We were still in a learning stage when we started to prepare our S3. Although we understood the entrepreneurial discovery approach it was not easy to carry out. Participation from the 'quadruple helix' was limited and business in particular lacked incentives to dedicate valuable time and resources. But a new hands-on approach led to a decisive shift in policy making.
It started with background analysis that defined three large areas where Slovenia could have a competitive advantage due to critical mass. But most important was what followed: A drive to change the mind-set and perceptions of key stakeholders including business and researchers. After many networking events, promotional activities and consultations, stakeholders no longer looked at the process from afar and with an overly critical view of government policies. Instead they began to form the policies.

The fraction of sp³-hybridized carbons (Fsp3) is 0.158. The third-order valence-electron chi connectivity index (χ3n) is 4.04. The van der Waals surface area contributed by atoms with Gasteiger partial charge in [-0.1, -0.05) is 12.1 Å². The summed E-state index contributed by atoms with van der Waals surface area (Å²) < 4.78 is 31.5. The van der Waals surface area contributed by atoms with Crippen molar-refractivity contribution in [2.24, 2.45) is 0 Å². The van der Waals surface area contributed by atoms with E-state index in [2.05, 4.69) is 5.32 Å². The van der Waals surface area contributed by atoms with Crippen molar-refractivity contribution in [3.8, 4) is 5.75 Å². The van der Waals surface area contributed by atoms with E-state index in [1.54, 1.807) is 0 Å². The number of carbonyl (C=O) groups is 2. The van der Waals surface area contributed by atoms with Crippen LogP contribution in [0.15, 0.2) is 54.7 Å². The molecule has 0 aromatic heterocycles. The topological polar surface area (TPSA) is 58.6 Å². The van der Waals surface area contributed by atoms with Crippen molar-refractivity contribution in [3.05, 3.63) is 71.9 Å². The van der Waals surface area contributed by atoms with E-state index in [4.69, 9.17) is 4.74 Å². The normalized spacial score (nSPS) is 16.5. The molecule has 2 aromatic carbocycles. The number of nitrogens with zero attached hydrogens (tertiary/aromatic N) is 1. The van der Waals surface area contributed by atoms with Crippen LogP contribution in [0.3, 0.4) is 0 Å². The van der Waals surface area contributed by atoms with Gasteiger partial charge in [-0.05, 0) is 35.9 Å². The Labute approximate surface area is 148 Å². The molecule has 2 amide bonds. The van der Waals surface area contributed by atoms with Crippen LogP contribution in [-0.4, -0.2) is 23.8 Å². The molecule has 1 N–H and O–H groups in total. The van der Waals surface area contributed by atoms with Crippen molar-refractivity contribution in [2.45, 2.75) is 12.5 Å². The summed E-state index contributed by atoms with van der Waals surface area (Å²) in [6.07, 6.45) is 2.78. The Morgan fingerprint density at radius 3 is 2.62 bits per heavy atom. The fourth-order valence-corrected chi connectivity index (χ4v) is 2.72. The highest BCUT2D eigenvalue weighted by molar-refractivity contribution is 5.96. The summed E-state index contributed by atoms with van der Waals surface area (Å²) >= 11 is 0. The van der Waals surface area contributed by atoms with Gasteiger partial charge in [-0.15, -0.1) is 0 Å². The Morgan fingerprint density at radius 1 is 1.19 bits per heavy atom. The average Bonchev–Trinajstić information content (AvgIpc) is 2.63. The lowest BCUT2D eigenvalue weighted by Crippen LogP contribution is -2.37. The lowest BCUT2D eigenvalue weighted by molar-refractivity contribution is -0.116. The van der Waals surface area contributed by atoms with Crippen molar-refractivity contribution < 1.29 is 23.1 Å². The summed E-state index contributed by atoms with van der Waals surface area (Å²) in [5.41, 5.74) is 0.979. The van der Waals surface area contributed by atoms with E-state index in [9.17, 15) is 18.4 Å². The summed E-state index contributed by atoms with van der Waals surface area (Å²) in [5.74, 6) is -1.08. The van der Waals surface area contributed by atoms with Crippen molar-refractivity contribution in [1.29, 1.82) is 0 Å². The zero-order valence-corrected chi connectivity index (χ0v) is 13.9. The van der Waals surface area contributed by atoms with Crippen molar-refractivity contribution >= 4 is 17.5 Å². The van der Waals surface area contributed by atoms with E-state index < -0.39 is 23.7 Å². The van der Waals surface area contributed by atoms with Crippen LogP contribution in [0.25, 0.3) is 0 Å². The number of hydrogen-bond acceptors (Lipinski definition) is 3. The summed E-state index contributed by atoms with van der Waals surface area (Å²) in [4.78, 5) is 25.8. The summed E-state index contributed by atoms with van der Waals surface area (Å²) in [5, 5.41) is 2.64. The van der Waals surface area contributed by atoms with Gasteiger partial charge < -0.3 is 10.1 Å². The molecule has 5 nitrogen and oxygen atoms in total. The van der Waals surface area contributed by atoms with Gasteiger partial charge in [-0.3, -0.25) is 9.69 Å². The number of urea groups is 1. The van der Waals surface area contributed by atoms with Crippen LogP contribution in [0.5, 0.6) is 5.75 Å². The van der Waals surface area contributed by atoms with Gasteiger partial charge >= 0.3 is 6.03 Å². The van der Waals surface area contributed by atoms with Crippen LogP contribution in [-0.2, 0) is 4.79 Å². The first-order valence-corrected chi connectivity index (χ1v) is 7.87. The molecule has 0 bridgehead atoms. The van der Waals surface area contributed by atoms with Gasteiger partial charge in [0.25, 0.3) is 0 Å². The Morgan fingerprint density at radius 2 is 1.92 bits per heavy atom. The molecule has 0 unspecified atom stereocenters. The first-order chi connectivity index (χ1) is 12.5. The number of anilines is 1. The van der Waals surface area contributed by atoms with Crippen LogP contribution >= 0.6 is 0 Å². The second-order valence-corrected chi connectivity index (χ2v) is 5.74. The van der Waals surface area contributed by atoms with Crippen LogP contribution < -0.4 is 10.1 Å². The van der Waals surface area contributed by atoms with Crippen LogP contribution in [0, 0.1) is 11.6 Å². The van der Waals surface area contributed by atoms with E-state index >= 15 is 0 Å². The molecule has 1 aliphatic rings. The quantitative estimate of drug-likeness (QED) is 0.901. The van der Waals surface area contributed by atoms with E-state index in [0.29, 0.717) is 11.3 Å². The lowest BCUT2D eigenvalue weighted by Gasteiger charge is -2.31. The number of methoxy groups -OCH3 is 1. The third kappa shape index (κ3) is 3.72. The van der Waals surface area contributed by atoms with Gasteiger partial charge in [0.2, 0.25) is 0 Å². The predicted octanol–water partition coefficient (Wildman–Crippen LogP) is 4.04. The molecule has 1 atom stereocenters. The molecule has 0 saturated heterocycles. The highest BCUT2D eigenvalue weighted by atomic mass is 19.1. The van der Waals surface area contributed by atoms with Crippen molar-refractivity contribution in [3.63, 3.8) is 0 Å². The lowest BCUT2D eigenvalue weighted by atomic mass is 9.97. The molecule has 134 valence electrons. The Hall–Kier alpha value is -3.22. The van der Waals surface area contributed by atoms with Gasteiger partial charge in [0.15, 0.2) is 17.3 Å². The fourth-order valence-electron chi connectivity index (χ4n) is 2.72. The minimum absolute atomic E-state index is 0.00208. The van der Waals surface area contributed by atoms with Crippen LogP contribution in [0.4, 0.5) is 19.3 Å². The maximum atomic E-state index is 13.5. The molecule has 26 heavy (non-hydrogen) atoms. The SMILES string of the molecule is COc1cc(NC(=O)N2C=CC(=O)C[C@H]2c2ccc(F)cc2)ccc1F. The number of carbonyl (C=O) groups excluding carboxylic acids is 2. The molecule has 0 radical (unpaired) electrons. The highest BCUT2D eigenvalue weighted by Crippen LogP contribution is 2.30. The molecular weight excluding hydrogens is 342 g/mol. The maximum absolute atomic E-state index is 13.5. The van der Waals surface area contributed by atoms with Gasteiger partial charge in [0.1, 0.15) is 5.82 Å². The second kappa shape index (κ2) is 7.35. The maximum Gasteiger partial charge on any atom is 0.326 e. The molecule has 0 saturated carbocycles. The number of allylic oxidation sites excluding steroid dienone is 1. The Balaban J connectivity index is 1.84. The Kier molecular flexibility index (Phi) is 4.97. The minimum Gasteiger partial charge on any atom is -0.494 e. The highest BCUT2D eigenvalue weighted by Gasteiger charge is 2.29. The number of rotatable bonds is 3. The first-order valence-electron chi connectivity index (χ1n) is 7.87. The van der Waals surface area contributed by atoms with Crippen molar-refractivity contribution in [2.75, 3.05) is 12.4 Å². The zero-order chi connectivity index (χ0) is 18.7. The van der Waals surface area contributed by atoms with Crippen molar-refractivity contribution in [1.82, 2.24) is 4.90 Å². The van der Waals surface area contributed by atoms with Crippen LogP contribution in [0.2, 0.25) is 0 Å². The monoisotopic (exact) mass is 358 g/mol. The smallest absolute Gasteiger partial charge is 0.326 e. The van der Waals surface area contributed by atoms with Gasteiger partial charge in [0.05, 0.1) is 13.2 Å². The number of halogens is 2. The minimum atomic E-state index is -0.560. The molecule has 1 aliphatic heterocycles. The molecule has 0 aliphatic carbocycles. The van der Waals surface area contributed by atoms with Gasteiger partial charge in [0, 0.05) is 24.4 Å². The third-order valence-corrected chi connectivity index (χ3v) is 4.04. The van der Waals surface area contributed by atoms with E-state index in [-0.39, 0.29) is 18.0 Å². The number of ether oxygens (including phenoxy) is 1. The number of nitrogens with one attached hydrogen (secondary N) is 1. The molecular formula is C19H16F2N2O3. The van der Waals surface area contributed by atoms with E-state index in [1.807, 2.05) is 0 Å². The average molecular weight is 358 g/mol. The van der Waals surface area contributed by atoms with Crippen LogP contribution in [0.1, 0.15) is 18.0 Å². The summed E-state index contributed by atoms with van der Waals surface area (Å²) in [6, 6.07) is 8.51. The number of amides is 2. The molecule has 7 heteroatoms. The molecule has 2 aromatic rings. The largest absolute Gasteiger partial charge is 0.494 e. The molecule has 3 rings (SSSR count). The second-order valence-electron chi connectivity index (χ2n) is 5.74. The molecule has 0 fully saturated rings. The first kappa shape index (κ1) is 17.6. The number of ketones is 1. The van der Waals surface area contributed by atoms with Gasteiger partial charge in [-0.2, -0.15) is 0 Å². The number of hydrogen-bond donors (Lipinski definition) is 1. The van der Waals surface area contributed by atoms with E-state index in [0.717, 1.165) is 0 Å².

We have set up informal groups of innovation actors called strategic partnerships which have begun to prepare business plans, project proposals and visions around specific value chains with potential. We have aimed to systematically take on their ideas, knowledge and expertise.Today the S3 has clearly defined areas of investment and priority domains. But the main result is without doubt the change in policy making, since the new collaborative approach continues. Above all we have realised the value of these stakeholder groups, which will now govern the implementation of the priority domains. They will play key roles in further defining niche areas of intervention, helping to monitor progress, serve as consultants in preparation of roadmaps and most importantly, ensure the continuation of networking and collaboration.